I have sprinkled this post with several examples of Dadaist art.  I won't dive into any of them in great detail but they represent the variety of styles associated with the tradition.  The first piece (by Hannah Hoch) illustrates the use of collage to juxtapose images and words in startling combinations.  Here the juxtaposition is intended to expose patterns that can be concealed in the original source material.  

The second piece (by Raoul Hausmann) illustrates the use of sculpture to express the disjointed nature of modern identity (rather than a beautiful classical sculpture, by comparison) and an awkward reliance of science (notice the measurement tools).  Science was one of the many institutions and sources of authority that the Dadaist brought into question.  After all, it was advanced in science and technology that allowed the armies of WWI to so efficiently kill so many people -- including the use of chemical weapons.

The third image (by Duchamp - one of the movement's most famous figures) efficiently expresses the anti-authoritarian approach of the Dadaist artists.  Duchamp illustrates the subjectivity of art by sculpting the most mundane - and, to some, borderline offensive -- subject he could imagine, a urinal.  He saw this as raising questions about what counts as art and who decides.  He wanted to get as far away from classical sculpture as possible to raise the question.  It raises an interesting question.  Is this the opposite of art?  Can art even have an opposite?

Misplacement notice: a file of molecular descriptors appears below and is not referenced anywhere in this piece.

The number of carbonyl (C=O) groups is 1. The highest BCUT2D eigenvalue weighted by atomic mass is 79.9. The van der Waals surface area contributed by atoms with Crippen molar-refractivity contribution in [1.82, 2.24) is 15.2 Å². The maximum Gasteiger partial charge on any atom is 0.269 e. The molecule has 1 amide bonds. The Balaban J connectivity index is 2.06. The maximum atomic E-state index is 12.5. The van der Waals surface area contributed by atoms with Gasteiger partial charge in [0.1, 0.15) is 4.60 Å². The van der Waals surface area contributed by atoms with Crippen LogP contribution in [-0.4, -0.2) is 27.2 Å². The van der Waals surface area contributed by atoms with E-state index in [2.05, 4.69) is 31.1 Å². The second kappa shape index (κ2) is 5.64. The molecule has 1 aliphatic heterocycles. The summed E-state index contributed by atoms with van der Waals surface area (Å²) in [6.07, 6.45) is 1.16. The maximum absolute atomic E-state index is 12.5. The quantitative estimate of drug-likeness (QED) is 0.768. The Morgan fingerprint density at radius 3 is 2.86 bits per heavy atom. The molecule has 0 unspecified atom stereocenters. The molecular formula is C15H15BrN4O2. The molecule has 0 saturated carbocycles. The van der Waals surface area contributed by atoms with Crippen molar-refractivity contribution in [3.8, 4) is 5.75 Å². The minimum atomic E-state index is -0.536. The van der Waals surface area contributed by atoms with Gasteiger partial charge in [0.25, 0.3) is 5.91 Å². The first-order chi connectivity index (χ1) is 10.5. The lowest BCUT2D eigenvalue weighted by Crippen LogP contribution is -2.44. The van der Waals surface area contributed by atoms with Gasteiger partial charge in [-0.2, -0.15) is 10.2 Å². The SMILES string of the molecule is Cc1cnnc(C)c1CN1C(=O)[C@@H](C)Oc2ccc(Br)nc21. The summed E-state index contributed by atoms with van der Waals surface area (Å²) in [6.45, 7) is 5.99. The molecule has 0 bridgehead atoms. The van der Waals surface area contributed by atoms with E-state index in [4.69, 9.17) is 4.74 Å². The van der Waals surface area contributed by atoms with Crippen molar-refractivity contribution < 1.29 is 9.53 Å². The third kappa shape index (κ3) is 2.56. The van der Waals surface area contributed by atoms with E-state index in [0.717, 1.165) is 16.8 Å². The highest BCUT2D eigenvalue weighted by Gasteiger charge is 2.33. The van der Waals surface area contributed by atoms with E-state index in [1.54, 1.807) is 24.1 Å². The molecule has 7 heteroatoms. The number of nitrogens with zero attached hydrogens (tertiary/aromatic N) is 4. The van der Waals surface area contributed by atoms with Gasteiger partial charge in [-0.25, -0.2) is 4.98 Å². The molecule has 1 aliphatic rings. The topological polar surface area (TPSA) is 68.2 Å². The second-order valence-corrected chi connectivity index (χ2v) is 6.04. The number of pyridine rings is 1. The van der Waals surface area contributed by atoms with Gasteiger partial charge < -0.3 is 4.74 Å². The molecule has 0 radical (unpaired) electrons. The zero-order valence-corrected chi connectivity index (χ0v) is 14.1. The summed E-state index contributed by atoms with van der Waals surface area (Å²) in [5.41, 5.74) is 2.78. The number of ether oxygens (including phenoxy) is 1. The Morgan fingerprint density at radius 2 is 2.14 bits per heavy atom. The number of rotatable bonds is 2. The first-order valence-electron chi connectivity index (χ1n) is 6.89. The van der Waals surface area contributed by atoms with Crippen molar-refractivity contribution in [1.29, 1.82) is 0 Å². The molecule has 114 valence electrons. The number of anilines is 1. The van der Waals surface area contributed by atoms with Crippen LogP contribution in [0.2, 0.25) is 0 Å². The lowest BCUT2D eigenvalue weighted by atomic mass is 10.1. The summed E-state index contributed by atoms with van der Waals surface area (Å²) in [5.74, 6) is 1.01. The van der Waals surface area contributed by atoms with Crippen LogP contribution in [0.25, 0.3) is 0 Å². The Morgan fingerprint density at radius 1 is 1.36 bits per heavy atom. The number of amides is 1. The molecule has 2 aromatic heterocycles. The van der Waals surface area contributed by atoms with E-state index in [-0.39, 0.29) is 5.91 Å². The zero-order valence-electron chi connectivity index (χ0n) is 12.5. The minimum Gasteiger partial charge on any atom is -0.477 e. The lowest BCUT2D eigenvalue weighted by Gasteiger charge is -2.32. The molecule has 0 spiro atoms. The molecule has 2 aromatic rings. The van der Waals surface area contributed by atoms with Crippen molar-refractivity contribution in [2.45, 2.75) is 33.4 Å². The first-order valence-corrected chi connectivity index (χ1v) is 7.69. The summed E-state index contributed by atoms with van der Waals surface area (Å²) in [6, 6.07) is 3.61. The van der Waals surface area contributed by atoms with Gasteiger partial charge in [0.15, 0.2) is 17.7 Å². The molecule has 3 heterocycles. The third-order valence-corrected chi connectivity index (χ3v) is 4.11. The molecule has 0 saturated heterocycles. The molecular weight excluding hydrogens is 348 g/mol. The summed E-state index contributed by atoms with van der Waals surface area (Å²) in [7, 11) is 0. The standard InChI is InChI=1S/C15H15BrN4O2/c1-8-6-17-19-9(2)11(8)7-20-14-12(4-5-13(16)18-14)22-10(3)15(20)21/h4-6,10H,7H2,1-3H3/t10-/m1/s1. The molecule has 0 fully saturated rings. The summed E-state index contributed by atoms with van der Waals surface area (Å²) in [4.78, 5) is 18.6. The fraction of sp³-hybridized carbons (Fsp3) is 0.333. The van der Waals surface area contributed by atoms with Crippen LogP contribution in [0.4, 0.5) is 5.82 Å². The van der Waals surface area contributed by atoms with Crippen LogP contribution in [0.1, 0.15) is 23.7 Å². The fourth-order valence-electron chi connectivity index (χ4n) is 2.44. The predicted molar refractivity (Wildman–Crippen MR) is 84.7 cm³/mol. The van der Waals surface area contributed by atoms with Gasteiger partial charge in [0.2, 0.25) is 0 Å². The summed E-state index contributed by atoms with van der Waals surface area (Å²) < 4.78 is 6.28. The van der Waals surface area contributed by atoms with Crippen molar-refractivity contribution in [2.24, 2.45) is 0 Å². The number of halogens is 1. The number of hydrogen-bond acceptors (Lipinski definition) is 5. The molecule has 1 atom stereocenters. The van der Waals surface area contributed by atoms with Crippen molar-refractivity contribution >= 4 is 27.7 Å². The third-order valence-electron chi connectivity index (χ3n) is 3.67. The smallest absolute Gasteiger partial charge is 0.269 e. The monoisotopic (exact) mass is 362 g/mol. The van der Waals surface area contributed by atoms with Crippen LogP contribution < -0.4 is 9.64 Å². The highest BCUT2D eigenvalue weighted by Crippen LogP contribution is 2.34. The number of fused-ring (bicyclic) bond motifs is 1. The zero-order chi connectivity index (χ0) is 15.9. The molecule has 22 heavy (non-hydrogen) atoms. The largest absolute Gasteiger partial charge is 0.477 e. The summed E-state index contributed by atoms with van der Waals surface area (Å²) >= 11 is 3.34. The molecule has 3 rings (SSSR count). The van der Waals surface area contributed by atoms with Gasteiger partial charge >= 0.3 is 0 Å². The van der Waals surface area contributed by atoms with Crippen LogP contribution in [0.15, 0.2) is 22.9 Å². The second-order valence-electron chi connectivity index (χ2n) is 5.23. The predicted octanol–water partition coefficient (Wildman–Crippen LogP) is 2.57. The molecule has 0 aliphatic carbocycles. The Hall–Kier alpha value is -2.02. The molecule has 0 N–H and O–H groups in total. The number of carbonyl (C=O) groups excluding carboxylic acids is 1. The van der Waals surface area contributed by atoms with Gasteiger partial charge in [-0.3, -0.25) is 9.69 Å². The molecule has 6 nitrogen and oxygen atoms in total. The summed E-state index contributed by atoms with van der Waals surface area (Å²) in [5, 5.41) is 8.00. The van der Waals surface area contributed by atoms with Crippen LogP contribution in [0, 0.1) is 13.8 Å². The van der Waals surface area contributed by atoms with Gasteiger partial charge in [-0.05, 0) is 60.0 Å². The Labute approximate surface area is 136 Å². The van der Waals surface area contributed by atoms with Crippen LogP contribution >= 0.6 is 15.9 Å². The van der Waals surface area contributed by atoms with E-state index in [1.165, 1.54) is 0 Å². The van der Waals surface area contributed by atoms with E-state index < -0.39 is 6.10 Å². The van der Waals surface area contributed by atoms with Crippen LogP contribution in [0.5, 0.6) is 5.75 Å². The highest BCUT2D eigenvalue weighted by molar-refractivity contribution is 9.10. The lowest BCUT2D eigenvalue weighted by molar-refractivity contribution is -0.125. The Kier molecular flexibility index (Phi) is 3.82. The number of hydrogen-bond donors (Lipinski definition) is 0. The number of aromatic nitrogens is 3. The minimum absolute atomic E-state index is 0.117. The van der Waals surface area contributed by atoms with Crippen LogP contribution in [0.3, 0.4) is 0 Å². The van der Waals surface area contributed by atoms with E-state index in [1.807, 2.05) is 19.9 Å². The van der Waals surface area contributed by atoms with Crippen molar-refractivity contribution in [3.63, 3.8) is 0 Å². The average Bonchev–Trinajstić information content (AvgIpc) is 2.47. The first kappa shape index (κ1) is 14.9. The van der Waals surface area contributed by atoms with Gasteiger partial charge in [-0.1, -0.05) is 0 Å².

The final example illustrates the use of re-appropriation and a direct engagement of the artist and audience.  This piece by Man Ray is another sculpture that uses an image (an eye) cut out from a photo.  The piece included the instructions to use different speeds for the metronome to see how the movement of the eye affected how the image affected the viewer (engaging directly the role of the audience in "using" the art).  The instructions further demanded that the viewer destroy the piece when they were done.  This, again, brought into question the relationship between the viewer and the art piece. It also illustrates the preoccupation with contradictions (the "indestructible" or "to be destroyed").
Indestructible Object (or Object to be Destroyed) (1923) Man Ray

The Transition to Surrealist Visual Arts

The artists who called themselves Dadaists would lay the foundation on which the Surrealist movement would build their own work and their own perspectives.  The Surrealists would maintain the anti-authoritarian approach of the Dadaists and the disregard of established standards of artistry.  To this, they would add specific techniques to avoid the corruption they saw as residing within reason and conscious thought itself.

Typical Disclaimer 

I am not an art historian and this is a short blog post.  My discussion is simplistic, partial, and otherwise limited.  I have tried to avoid being outright "wrong".  I hope this is a useful starting point for any more in-depth investigations you want to conduct to follow-up.  If someone more expert than myself would like correct any errors or expand on these topics, I encourage them to do so.  I would love to learn more on the topic as well.